CONLEY RETRIAL DAY 12: Who purchased the prepaid cards used to buy the toxin?


Week three of the Kaitlyn Conley murder retrial is underway. Once again eyes shifting to the fatal dosage of Cholchicine and the moment investigators found out how it was purchased.

In February of 2016, Kaitlyn Conley was brought into The Oneida County Sheriff’s Office for her fourth interview. The courtroom sat through the condensed version of that six-hour video today.

Investigator Mark VanNamee told Conley they’ve reached their big break in the case of Dr. Mary Yoder’s death. VanNamee brings two blank DVDs into the interrogation room and tells Conley they’re subpoenaed videos from Hannaford Supermarket…the store where the two prepaid cards used to purchase the colchicine were bought.

“Who is not on those DVDs? That’s not Adam. Who purchases the prepaid cards,” VanNamee asks Conley in the video.
“I got them,” Conley said.

Conley admitted to buying the two cards, but as a gift. VanNamee told Conley that one of those cards was used to buy the colchicine two days after it was loaded at the market. But Conley denies having used the cards at all. VanNamee said investigators have determined whoever bought  the prepaid cards must have bought the toxin that killed Mary.

“That’s an easy two dots to connect,” VanNamee said.
“You’re connecting the wrong things then,” Conley said.

VanNamee told Conley about the CamScanner documents retrieved from her phone. It includes the letter of intent and the tax forms used to buy the Colchcine. Again, Conley denies having been involved, saying, it must have been Adam Yoder, Mary Yoder’s son and also her ex.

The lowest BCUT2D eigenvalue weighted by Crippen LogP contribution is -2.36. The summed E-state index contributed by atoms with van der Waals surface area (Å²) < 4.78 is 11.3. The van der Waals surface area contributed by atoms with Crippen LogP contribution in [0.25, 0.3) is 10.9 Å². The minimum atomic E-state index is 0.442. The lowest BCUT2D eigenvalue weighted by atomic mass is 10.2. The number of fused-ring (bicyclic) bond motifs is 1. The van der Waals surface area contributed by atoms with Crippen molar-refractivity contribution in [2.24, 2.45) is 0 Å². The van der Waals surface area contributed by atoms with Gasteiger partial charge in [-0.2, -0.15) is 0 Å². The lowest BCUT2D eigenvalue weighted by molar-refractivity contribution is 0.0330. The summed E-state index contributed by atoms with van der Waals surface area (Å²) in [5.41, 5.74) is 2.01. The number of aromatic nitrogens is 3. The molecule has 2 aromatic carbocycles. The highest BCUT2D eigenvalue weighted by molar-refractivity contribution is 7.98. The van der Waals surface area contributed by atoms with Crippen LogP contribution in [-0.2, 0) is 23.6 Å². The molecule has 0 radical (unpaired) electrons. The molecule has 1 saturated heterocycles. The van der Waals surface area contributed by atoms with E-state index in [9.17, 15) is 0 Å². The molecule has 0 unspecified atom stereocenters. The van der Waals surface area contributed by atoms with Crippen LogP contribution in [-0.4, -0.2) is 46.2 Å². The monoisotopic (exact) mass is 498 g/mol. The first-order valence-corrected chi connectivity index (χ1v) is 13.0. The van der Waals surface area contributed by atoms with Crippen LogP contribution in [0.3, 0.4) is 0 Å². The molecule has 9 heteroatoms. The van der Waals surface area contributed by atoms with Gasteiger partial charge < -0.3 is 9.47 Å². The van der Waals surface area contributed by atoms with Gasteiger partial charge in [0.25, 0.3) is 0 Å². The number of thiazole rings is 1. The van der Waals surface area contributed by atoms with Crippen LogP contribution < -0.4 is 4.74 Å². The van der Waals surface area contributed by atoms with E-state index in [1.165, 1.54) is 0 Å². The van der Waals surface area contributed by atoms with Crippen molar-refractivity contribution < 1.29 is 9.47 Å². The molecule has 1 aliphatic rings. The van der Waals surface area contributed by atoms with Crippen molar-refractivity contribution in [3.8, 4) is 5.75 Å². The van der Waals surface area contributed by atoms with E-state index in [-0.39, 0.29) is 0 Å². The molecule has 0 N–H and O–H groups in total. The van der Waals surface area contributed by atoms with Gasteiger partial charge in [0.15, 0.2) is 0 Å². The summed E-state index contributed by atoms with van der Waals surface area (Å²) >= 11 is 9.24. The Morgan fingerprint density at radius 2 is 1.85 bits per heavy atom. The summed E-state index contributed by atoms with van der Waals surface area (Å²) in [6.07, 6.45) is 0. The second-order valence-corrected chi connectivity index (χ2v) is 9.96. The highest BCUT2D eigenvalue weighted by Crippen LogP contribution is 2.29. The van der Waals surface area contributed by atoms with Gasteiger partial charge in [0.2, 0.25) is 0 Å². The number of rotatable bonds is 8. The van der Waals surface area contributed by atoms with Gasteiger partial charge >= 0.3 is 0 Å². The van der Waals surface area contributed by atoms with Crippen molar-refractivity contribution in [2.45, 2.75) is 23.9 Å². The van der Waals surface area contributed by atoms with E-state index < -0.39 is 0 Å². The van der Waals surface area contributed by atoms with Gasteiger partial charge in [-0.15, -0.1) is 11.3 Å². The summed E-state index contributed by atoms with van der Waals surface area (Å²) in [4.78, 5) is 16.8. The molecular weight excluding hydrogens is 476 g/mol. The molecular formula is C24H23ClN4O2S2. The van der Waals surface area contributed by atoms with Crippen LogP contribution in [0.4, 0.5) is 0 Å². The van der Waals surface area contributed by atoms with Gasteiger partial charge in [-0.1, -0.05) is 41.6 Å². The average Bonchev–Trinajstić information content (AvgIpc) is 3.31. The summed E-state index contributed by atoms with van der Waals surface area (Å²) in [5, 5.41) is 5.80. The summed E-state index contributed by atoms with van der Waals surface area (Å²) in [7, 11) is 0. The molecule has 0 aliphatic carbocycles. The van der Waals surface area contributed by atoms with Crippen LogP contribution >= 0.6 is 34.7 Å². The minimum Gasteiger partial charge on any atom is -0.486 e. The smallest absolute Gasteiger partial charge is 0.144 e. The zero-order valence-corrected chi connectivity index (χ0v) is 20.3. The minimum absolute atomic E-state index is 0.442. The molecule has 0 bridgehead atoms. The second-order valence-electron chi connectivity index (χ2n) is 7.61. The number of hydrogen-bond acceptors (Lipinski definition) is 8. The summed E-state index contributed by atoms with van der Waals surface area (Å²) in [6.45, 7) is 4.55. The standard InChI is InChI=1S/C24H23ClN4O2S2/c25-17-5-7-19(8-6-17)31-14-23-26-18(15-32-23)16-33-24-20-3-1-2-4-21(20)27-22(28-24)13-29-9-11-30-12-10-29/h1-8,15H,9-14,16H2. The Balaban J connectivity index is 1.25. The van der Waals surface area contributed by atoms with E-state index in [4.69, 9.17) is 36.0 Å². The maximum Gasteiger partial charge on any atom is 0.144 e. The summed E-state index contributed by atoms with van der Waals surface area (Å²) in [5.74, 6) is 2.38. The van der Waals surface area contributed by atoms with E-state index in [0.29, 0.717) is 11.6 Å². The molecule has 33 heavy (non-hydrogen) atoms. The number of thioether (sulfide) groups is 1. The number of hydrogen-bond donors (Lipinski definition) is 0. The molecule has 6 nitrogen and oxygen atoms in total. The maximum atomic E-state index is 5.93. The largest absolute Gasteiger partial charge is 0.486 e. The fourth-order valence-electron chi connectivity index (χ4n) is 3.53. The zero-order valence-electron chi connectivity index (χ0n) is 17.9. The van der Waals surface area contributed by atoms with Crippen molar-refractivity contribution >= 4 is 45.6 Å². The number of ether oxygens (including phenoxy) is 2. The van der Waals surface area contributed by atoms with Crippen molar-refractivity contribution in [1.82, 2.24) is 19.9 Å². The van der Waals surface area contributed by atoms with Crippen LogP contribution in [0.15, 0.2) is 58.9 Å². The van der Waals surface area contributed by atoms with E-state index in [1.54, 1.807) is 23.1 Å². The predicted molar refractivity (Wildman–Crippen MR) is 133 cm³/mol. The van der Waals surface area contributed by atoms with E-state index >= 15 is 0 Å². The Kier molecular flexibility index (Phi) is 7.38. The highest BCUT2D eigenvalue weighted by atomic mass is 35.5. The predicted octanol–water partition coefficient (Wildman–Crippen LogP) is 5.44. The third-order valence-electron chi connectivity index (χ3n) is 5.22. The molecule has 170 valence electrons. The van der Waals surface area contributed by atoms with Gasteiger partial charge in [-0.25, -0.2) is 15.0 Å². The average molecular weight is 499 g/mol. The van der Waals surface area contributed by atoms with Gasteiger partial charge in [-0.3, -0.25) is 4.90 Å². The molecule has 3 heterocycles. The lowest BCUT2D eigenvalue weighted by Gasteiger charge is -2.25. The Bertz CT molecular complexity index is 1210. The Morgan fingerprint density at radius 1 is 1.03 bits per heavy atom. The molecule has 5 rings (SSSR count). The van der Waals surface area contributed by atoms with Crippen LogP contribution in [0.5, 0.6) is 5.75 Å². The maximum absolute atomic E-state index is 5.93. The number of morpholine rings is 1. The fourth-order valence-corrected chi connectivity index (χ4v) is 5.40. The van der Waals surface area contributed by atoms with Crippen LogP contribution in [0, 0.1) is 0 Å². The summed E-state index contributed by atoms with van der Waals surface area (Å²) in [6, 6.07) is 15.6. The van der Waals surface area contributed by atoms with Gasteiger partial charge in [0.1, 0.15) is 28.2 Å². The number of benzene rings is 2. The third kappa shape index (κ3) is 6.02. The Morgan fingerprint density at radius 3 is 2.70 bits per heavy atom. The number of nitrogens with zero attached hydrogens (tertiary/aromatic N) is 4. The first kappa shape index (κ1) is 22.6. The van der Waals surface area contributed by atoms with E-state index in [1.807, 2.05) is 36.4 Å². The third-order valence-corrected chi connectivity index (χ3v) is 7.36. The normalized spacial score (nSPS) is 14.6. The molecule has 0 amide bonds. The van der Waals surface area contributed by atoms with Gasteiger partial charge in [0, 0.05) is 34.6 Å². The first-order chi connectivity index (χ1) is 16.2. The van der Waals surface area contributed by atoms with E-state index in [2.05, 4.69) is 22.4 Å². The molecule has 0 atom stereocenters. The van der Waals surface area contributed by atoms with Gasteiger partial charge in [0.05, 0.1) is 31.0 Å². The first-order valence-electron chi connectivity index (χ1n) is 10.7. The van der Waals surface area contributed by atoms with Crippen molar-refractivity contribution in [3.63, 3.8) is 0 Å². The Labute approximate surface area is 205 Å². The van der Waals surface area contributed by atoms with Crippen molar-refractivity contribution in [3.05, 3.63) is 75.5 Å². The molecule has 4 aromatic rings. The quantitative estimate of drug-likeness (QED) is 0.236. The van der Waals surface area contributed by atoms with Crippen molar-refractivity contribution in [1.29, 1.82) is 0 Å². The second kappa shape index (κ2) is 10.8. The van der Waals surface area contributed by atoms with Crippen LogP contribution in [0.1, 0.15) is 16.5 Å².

“If everything was attached to my phone and I knew it, I would have gotten rid of it,” Conley said.

VanNamee showed Conley the partially downloaded PDF of the anonymous letter recovered from the computer at the Chiropractic Family Care Office, where she worked as a receptionist. Conley said that’s not her letter, she sent the letters in September. But VanNamee said this isn’t possible, since the investigation hadn’t been opened until October.

“Right, which is why I wasn’t sure where to send it,” Conley said.

The defense, pointing to the lies investigators told Conley during this interview, to get out what they believe is the truth.

“And you believe the truth was that she killed Mary Yoder right,” Frank Policelli, Conley’s Defense Attorney, asked.
“Are you asking me for my opinion,” VanNamee said.
“I’m asking that’s what you were thinking at the time of interrogating her right,” Policelli said.
Absolutley,” VanNamee said.

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